Nikki turned to the one thing that helped her survive the late nights and long hours: physical fitness. She trained in professional yoga and Zumba and eventually started PrettyDarnFit, a lifestyle + wellness + nutrition blog to promote a well-rounded state of balance in life. She also used her advertising prowess to mount NT Sweat, a choreographed toning and cardio fitness class, to build a community around fitness. Although her blog does not comprise the usual 1,000-word articles, Nikki continues to publish content about health and nutrition. She writes on Instagram:

“I still care what people think of me. I’d be lying if I said I didn’t. What changed though, is the selection of people whose opinions I care about. It was a long distilling process I did on my own but with the help of personal relationships, I’ve built and nurtured with humans who matter to me and who legitimately care. I choose those who want to see me grow, not drag me down.”

Johanna de Larrazabal-Blanco of 80 Breakfasts

Johanna “Joey” de Larrazabal-Blanco of 80 Breakfasts

Here is a content creator whose food blog stood against the test of time. Despite being a wife and mom with a full-time job for a media firm in Hong Kong and Europe, her food blog 80 Breakfasts is professionally and intimately curated for people “who may not have that much cooking experience, or who are a little nervous about cooking, to get into the kitchen, get their hands dirty, whip something up and (most importantly) enjoy eating it afterward.” In her blog, she writes about the magic in “a small kitchen and a growing family, and all that happens in between the nooks and crannies of the everyday rush…and the special places you can find there if you pay attention.”

As with most food blogs, Joey also features a personally-crafted recipe alongside the mouthwatering food photography of the finished dish. Before and after she serves this delicious piece of content, however, she inserts a little snippet about her family, friends, traveling, and work. And even as she allows these musings about life to trickle into her stories, her thoughts only serve as a cherry on top of her rock-solid reputation as an authentic kitchen mommy who loves to gush about her KitchenAid, all-purpose cream, and favorite salad dressings.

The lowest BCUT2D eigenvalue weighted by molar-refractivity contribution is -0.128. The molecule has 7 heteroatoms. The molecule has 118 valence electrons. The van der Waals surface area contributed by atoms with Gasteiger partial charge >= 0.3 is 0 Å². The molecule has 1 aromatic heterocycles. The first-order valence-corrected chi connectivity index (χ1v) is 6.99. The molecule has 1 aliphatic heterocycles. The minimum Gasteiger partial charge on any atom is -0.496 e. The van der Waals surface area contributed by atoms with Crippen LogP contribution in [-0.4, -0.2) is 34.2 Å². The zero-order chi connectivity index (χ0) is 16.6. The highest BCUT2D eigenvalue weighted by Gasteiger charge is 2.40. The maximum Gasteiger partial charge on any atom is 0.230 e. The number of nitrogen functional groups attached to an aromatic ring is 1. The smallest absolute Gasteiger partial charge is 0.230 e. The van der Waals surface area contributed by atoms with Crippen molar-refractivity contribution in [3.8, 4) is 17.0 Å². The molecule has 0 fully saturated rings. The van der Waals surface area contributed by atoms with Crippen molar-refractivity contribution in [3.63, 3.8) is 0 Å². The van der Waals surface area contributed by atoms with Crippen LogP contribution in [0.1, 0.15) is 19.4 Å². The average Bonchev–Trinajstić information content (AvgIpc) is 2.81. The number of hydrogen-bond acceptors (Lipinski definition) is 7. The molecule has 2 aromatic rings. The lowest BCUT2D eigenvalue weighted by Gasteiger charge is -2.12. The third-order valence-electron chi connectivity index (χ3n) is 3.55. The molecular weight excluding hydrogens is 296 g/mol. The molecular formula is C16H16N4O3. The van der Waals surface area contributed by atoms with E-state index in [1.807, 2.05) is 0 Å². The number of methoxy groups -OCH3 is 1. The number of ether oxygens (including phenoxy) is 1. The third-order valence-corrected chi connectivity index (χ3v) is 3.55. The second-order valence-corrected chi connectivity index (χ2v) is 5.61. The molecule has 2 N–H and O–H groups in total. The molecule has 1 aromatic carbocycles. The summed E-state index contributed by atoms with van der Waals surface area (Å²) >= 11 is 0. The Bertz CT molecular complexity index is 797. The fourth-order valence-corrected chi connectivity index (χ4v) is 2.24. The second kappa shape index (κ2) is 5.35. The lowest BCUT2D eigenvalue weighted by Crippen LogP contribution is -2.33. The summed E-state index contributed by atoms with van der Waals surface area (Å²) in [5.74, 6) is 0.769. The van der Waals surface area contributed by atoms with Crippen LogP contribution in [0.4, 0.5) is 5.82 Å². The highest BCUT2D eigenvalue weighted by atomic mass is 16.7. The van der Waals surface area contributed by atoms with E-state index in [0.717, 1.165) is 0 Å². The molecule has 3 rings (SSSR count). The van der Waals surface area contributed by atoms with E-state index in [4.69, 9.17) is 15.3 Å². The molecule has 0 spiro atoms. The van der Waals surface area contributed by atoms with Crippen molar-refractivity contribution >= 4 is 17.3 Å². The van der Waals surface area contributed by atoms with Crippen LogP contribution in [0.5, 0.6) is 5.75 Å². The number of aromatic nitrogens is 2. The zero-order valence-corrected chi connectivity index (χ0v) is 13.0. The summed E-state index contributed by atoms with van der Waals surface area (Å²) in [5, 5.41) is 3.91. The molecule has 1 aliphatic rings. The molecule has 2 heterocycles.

Joey is currently a columnist for Yummy PH. With more than a decade of blogging experience under her belt, many would have expected Joey to launch her cooking show, publish a recipe book, or release a line of kitchen-related equipment under the 80 Breakfasts brand. But beyond the occasional product feature in her recipes and alongside her role as a columnist for Yummy PH, Joey calls herself “the simplest, most uncomplicated person in the world.” In an interview with the motherhood blog The Spoiled Mummy, she shares:

“I’ve never tried to avoid being anything really. I’ve just been myself, I guess, however corny that sounds. And I think that’s the crux of it… just be honest, genuine, sincere. If you write about things you genuinely love, it will show. If you write about things you truly believe in, it will resonate with others. (…) I’ve don’t think I have ever written anything on my blog consciously thinking: ‘I need to be relevant!’ I write because I love to write. I write about food because I love food. I think if you have something genuine to share, and it comes from a place of love and truth, then it will be relevant to someone.”